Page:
The Liberals' budget has slain one sacred cow -- the notion that deficits are intolerable. Scott Clark and Peter Devries write that there is one more cow to be dispatched -- the idea that Stephen Harper's cuts to the GST are cast in stone:
How will these future growth initiatives be financed? Or, for that matter, how will the remaining election promises be funded, if at all? The government is already forecasting a deficit of about $29-billion in 2016-17 and 2017-18, falling to just under $15-billion in 2020-21. The budget projects a relatively stable debt-to-GDP ratio over the period of about 31 per cent. In other words, running larger deficits in future budgets to finance new spending is not an option, since this would violate the government’s only remaining fiscal anchor.
There is some cushion in the budget, which the government might be tempted to use for new spending. The deficit projections include a $6-billion annual prudence reserve, which reflects the high level of risk and uncertainty in the global economy.
The real problem is that the Liberals are still playing by Harper's rules:
Currently, the government is trying to squeeze a Liberal policy agenda into financial constraints imposed by the previous Conservative government. Former prime minister Stephen Harper must be quietly chuckling to himself as the government struggles with this impossibility. After all, he set the trap for future governments by cutting two points off the goods and services tax, which “starved” the federal government of $15-billion a year. He was betting, perhaps correctly, that any future government would be afraid to restore the cuts to the GST.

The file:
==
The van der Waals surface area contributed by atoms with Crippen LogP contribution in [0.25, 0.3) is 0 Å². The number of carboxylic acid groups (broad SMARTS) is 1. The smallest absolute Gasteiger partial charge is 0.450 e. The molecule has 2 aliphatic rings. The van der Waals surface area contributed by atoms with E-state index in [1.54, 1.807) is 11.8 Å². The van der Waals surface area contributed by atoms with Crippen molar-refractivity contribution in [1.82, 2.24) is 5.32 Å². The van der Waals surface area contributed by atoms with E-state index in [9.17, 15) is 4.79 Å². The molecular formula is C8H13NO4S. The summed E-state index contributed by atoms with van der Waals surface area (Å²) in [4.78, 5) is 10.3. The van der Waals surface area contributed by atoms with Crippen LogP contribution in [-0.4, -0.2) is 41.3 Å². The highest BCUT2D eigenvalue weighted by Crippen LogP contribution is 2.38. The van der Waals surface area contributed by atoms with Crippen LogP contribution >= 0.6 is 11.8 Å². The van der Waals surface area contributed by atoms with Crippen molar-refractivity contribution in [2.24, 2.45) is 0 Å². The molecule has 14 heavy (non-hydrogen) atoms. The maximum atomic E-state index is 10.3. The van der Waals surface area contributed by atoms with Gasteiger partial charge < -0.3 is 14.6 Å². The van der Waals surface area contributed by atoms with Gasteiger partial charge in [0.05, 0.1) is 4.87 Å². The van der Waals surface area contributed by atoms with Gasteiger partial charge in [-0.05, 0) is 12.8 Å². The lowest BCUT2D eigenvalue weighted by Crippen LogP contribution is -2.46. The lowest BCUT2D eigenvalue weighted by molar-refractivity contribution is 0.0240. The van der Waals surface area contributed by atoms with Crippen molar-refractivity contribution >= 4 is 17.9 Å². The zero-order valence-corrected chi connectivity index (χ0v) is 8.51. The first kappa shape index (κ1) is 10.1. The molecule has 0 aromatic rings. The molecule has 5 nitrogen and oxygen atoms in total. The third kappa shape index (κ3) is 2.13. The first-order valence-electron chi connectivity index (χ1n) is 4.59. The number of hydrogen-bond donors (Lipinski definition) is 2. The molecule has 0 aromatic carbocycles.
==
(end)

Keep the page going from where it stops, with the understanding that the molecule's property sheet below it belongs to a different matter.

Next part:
Clark and Devries believe that now is the time to call in Harper's chips:
Would Canadians accept restoring two points to the GST in order to finance programs and services they believe are important to Canada? We think they would. Canadians (especially seniors) are, largely, “small c” fiscal conservatives. They don’t want the 1970s and 1980s all over again. They don’t want another 1995 budget (we certainly don’t). They don’t want unchecked deficit financing and they will punish any government that tries it.
They believe that Harper's GST cuts were "the worse tax policy change ever made."
There is one more sacred cow to go.